New legislation to protect victims of stalking and threat-based offences are a step towards addressing serious shortcomings in the legal process, according to one state MP.
The new laws will mean the perpetrators of stalking and threat offences won't be notified if a victim makes an application through the Victims of Crime Assistance Tribunal - there have been cases in the past where perpetrators have attended court, or even put tracking devices on victims' vehicles, as they knew exactly where they would be, Hinch Justice Party MP Stuart Grimley said.
"What this amendment does is alleviate that unnecessary burden being placed on victims," he said.
"It now means victims can go through vocat process knowing they'll be kept safe - all these types of offences are threat offences, they cause an immediate impact and fear on a victim, especially in a rural setting."
There were 190 stalking, harassment and threatening behaviour offences recorded in 2021 in Ballarat, according to the Crime Statistics Agency.
A recent paper from the Sentencing Advisory Council revealed high rates of recidivism for people convicted of stalking offences, particularly in a family violence context, as well as concerningly high rates in regional areas.
It calls for improved access to rehabilitation programs, particularly in regional areas, however Mr Grimley said far more must be done, noting long waiting lists and other problems.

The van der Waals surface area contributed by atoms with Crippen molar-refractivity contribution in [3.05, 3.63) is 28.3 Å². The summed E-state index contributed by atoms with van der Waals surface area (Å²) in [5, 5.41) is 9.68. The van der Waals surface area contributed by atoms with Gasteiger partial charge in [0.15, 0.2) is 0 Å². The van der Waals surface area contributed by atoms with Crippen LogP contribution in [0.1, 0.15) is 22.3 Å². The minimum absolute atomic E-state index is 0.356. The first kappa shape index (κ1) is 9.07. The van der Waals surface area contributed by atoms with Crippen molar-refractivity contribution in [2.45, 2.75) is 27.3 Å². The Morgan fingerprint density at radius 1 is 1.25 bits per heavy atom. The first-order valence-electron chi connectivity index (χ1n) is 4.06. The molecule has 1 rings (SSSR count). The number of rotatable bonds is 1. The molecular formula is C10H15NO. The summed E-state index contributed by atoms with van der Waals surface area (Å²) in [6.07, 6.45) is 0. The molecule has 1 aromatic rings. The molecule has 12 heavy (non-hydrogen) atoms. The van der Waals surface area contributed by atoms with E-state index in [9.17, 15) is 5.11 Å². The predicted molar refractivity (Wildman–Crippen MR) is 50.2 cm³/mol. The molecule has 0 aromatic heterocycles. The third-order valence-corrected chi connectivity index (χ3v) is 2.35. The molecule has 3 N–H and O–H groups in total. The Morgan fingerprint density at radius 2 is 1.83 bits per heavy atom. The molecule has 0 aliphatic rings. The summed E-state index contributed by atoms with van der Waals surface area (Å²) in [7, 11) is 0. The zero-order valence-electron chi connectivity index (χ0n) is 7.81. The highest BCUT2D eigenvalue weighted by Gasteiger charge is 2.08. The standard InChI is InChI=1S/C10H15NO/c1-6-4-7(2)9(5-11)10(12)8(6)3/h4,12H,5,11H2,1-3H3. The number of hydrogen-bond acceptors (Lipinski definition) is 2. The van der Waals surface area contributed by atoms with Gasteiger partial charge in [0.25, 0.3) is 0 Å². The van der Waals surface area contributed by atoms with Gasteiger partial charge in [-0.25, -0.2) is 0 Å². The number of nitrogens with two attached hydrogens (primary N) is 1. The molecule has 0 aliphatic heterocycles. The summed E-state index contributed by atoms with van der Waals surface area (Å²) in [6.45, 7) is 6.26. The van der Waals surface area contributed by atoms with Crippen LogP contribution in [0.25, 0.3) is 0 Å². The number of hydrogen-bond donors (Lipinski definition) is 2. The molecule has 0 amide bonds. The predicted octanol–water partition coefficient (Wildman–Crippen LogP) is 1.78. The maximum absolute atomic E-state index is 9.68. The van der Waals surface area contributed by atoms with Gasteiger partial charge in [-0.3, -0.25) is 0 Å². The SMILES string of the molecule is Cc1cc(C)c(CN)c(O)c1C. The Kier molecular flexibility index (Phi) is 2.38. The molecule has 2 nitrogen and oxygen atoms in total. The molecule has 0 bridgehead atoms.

"We've heard of courses for male perpetrators being conducted in ways where you have younger groups of men with older groups of men doing the same program, and we're hearing from the course coordinators that the older men are negatively affecting the younger ones who are really trying to change their behaviour," he said.
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"We're looking to have a separate younger men's rehabiltation program, even if it's a trial in a certain area.
"A lot of people want to change and if they can't get in they can't change, it's as simple as that - but we're also hearing a lot of programs that are available aren't best practice.
"The government in particular needs to be utilising its billions in family violence for very targeted approaches to deal with this issue."
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